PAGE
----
Over time, repeated over-twisting of the lumbar spine can cause the lumbar facet joints to degenerate and  even develop fractures.  This can lead to other problems, like pinched nerve roots from foraminal stenosis (narrowing of nerve passageway due to bone and/or ligament occlusion).  Tiger Woods used extreme lumbar rotation in his swing and it caught up to him; he now suffers from chronic low back pain.

The lesson here is to make sure you lift your trailing foot at the appropriate time of the swing to avoid excess rotational pressure to  your lower back (and be mindful not to over rotate, otherwise risk having back problems in the future).

Another joint that bears a lot of stress during driving is the lead knee.  As you follow through with the swing, your pelvis rotates with your spine.  Tightly connected to each side of your pelvis are the femoral heads– one half of the hip joint.  When you lift your trailing foot, it reduces rotation to your lumbar spine by removing a stabilizer, but at the price of putting a greater rotational burden on the lead knee and ankle.  As the pelvis rotates and reaches end-range, it tries to takes the femur with it.  But the femur and tibia remain stationary (golf shoe spikes dug into the turf ensure this; plus more of your weight shifts to the lead leg towards the end of the stroke).  This results in a torsional force generated through the lead leg, internally rotating the hip, knee and ankle.   This can cause strain to the hip joint, meniscal tears in the knee and sprain to the ankle ligaments.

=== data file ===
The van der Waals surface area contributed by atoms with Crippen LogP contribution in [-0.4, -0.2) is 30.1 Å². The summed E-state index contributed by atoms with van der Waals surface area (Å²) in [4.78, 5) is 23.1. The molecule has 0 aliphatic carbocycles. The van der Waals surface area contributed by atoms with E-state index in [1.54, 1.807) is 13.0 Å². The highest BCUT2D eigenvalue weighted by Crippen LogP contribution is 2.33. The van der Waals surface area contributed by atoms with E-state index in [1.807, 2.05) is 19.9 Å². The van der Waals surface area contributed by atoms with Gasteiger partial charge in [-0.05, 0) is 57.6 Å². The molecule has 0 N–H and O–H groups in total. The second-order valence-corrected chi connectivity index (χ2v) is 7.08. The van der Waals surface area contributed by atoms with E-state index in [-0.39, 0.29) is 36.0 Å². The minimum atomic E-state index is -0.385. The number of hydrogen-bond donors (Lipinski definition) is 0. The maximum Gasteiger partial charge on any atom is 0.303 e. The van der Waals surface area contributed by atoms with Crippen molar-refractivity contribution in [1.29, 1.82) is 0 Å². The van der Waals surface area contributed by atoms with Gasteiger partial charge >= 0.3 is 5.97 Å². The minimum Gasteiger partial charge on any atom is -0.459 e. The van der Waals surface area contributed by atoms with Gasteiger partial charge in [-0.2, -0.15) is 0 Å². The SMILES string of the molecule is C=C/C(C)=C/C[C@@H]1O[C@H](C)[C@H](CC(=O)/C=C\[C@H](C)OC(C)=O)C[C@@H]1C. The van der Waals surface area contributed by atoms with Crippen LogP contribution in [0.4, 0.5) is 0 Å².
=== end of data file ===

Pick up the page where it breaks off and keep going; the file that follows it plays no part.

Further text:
So the lumbar spine and leading hip, knee and ankle are joints that absorb significant rotational stress during a driving swing.

To a lesser extent, the leading shoulder joint and wrist absorb stress due to their awkward positions; the shoulder with acute internal rotation and the wrist acute radial deviation.  This can strain the shoulder rotator cuff and ligaments and tendons of the wrist.

Putting (and driving).  It may not seem like a lot of movement is going on during putting, but the putting position is indeed strenuous to the lower lumbar discs.  You are bent at a 30 degree angle or so at the waist for an extended time (most people concentrate and take their time before their putt attempt).  This is one of the worst positions for your low back as it places tremendous pressure on your L4 and L5 discs. especially if you have a weak core (abdominal and low back muscles).

The hydrostatic pressure builds up in the disc, enough to cause a disc herniation in some people.


In the picture above, the golfer is preparing to hit the ball with a driver.  Notice the angle of the torso relative to the legs.  The fulcrum is exactly at the L5-S1 joint and the lever is the torso, with the load being the gravity vector of the torso (weight).  The force (F) is partially distributed to the back muscles, but the discs still bear significant pressure in this position.